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News / LNG Bunkering/ Poseidon Med II: LNG as maritime fuel in Eastern Mediterranean sea

Poseidon Med II: LNG as maritime fuel in Eastern Mediterranean sea

10 Mar 2020
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LNG Bunkering Project, Poseidon Med II on Tuesday (10th March) said its first post-Sulphur conference organised by the Poseidon Med II project partners held at the Piraeus Port Authority Conference Hall on 26 February attracted over 200 delegates mainly from the shipping and energy sector.

The main highlight of the conference was the potential use of liquefied natural gas (LNG) as fuel for maritime transports in Eastern Mediterranean sea. 

The European co-financed Poseidon Med II’s role is to set the course for the creation of a viable and efficient LNG supply chain in the Eastern Mediterranean region, in line with the requirements of the International Maritime Organization (IMO) and the European Green Agreement aimed at limiting sulfur oxides emissions in fuel oil used on board ships from 2020 and the gradual de-carbonization of international shipping by 2050.

“Since the Piraeus Hub area represents the greatest port in the Mediterranean in short sea shipping volume with passenger vessels, car carriers, container liners and terminals, and shipyards we encourage and support actions aiming to reduce emissions,” said Yu Zeng Gang, Board of Directors Chairman at the Piraeus Port Authority S.A., at the conference opening. 

“It is an ambitious and significant effort reflecting the industry preparation to meet the environmental targets set by international regulations.” 

“The advantages of LNG are well in line with the challenges that global shipping has to face by applying the new rules for environmental protection,” said Ioannis Plakiotakis, Greek Minister of Maritime Affairs & Insular Policy in his welcome address.

In her keynote address, Maria Spyraki Member of European Parliament (MEP), highlighted the important role of gas to make the energy transition to clean energy sustainable, as it provides environmental benefits, security of supply and flexibility in the energy system. 

At the same time, she pointed to the risk of existing investment in energy storage and transfer of natural gas to become stranded assets.

She therefore urged for the upgrade of existing infrastructure so it could immediately have the capacity to store and transfer hydrogen and natural gas from renewable sources.

“I would like to assure you that DEPA remains fully committed to the successful completion of Poseidon Med II, always keeping its eyes on the future. And we will continue at the same path, visioning and working for more clean, competitive and sustainable maritime transportation in the Eastern Mediterranean,” said Konstantinos Xifaras, Chief Executive Officer of Public Gas Corporation of Greece (DEPA).

“Key to this effort is the dynamic expansion of LNG as marine fuel, which is the most reliable and at the same time the most cost effective one, compared to conventional fuels.”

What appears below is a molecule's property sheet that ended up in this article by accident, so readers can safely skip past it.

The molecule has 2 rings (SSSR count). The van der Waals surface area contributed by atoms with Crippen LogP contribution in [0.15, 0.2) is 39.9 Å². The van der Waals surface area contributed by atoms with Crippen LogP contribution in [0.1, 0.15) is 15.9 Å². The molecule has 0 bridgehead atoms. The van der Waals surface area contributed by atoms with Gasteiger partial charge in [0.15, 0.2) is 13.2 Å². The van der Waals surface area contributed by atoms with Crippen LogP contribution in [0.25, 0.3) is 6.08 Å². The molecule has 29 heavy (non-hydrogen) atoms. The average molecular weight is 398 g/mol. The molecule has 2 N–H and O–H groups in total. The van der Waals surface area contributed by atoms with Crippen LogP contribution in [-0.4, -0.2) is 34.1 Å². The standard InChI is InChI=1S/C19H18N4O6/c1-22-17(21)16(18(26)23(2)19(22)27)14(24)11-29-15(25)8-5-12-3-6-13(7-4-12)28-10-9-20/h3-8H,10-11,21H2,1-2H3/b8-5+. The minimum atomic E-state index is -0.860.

“DEPA is already preparing for the next day in shipping, building – as part of the Blue Hubs program, which is the evolution of PMII – a state-of-the-art LNG vessel, with total capacity 3,000 cubic meter, based in Piraeus, to refuel coastal and other vessels not only in the country’s largest port but in other ports as well,” he concludes.

Fernando Kalligas, Head of Chief Executive Office of the Hellenic Gas Transmission System Operator (DESFA) pointed out that it is important the key role of LNG in the sustainable shipping decarbonization with the 2020- 2030 decade being the most important one, stressing the urgency for early action to achieve an effective long-term response to climate change.

LNG pricing, the decarbonisation debate, the infrastructure bottlenecks and the shipowners’ perspectives to LNG as fuel pathways were at the core of the discussion of the first session between industry specialists. 

Specific emphasis was given to competitiveness of LNG versus VLSFO, the challenge of LNG availability across routes, the methane slip performance for marine engines and incentives and supporting schemes for shipowners to switch to LNG-fuelled vessels.

“Current conditions signify strong prospects for the LNG as a marine fuel, while the deployment of LNG refueling infrastructure in major ports worldwide propel the LNG forward into the markets, at a moment that pricing levels appear to be significantly competitive”.

Focus points of the last panel discussion included Piraeus Port’s readiness to accommodate LNG bunkering operations and the BlueGrid investment plans in supplying LNG bunkering. 

Panels also included the Spanish rich experience on LNG bunkering, the significant role of collaboration with local authorities, the training and awareness components for building a positive public perception towards the use of LNG were among the highlights of the session.

“The significant geostrategic location and dimensionality of Piraeus which is very close to Revithoussa LNG Bunkering terminal, provides the port with unique competitive advantages,” said Dimitris Spyrou, Piraeus Port Authority’s Strategic Planning & Marketing Consultant. 

“The planned port infrastructure expansion to allow LNG bunkering operations, will secure more benefits for the shipping companies that will lead to more intelligent decision outputs,” he concluded.


Photo credit: Poseidon Med II
Published: 10 March, 2020

 

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